Crigglestone Parish Council is responsible for trees in Betty Eastwood Park and at Durkar Lane, Howard Crescent and Willow Garth. These areas are inspected on a regular basis by the Parish Council and an independent risk assessment is carried out every two years.

The Parish Council will act in accordance with Wakefield Council’s Policies (page 22) as follows:

  • If a tree that is owned or managed by the Parish Council is touching private property (dwelling, house, wall, garage etc), the Parish Council will take action to remove the nuisance.
  • The Parish Council will not prune or fell trees that overhang private property or that block natural light or block views. Adjoining owners may cut back overhanging branches with the Council’s prior consent.
  • The Council will not prune, fell or cut roots to prevent roots entering private drains.
  • The Council will not prune or fell trees that affect private property by reason of leaf, blossom or fruit fall, effect of sap, bird droppings, or wildlife and insects in trees.
  • The Council will not prune or fell trees to improve satellite and television reception or the performance of solar collectors or to reduce interference with telephone wires.
  • The Council will not prune or fell any tree considered to be ‘too big’ or ‘too tall’.
  • The Council will look into reports of vandalism to its trees and try to repair damage.
  • If Council trees are associated with crime or anti-social behaviour, measures will be considered to address the problem.
  • Claims for subsidence damage due to Council trees should be pursued through property owners’ insurance in the first instance

 

Crigglestone Parish Council

Environmental Policies

 Trees Overhanging Property

We will not prune or fell a tree that is owned or managed by the Council to alleviate the nuisance of branches overhanging private property.

 Enquirers will be informed of the policy within 10 days.

Customer Advice:

The nuisance caused by overhanging branches may be considered as part of our general tree work programme, however this programme is discretional and subject to the availability of funding.

The following information may also be useful advice to those that may wish to cut branches themselves:

Common Law Rights

In the English legal system, Common Law refers to laws that have been developed through precedent set by similar cases as opposed to being created through legislative statutes.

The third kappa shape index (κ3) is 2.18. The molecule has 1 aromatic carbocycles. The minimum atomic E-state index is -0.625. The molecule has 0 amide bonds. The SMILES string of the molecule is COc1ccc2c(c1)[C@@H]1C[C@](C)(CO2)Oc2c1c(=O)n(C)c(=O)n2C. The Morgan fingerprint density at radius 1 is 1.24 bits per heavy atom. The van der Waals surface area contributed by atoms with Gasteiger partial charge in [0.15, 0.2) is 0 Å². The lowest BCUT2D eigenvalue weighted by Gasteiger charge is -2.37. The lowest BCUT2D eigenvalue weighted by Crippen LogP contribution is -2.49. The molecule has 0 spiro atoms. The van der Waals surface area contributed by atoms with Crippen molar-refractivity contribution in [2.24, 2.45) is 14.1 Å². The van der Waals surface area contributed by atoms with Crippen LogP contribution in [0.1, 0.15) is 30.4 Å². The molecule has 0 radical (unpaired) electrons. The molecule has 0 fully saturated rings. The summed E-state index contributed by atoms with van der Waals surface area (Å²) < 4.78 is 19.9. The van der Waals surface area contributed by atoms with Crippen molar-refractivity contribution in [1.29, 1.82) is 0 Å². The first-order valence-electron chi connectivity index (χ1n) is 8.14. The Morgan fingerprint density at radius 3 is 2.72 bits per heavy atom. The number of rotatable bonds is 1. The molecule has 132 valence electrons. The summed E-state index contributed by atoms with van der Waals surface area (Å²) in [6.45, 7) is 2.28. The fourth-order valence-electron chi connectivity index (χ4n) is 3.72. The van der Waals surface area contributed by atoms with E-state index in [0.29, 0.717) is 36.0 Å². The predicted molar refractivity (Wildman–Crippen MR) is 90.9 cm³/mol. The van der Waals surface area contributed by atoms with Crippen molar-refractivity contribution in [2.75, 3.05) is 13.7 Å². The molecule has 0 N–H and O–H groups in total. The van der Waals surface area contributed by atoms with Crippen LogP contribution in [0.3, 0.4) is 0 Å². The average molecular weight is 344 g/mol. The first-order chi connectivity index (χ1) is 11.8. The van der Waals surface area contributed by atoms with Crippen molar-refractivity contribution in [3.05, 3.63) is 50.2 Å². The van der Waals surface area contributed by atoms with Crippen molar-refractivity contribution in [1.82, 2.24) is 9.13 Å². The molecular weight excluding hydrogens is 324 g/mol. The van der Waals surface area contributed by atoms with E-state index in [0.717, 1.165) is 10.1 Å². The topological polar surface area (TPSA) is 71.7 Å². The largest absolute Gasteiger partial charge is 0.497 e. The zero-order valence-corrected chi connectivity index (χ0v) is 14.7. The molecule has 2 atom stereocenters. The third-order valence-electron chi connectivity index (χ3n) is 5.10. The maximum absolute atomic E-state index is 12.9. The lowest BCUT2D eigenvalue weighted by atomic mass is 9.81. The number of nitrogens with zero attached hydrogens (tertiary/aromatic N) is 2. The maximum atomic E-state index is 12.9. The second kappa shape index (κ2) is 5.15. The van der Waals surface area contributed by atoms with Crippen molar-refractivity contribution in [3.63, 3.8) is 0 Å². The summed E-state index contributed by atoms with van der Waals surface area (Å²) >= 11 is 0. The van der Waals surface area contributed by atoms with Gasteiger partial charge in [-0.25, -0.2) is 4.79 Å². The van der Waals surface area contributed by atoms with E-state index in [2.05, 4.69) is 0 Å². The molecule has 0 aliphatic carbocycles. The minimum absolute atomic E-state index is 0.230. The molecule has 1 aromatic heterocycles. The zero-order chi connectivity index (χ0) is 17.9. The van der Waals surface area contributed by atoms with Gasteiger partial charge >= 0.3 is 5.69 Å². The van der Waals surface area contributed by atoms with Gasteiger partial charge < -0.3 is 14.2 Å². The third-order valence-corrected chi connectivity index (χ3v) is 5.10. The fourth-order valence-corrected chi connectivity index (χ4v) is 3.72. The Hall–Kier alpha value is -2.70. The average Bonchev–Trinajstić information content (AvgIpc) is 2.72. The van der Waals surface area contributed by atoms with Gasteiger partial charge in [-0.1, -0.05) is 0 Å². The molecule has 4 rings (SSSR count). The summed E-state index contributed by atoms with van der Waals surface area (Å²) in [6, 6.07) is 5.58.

Under English Common Law Rights, you have a right to remove (abate) the nuisance associated with trees encroaching onto your property.  The following advice with respect to encroaching trees is given for general guidance only.  You are advised to obtain independent legal advice before acting:

a) You can only consider removing those parts of the tree from the point where they cross the boundary of your property.  You must not go beyond your property boundary without the permission of the tree owner. You have no legal right to cut or remove any part of a tree that does not overhang your property.

b) You are strongly advised to consult a professional tree surgeon for guidance on how best to prune back encroaching trees, unless the works are trivial meaning you could do the works with hand secateurs or similar.

c) You are strongly advised to tell the owner of the trees what you plan to do. You can find out if the trees are managed by the Parish Council by contacting the Parish Clerk.

d) Before you consider doing any works to the trees you should find out if they are protected by a Tree Preservation Order or if they are in a Conservation Area. If trees are protected, then you will need to gain consent by making an application / give notice to the District Council. For guidance on how to check if the trees are protected and how to make an application please telephone the Contact Centre at Wakefield Council.

e) Legally you do not own those parts of the tree that encroach over your property and you should make arrangements to return these to the owner. You are advised to discuss this with the Council/your neighbour to agree a mutually acceptable solution.

 f) If your actions render a tree to be unsafe you may be liable for any subsequent damage that results from tree failure.

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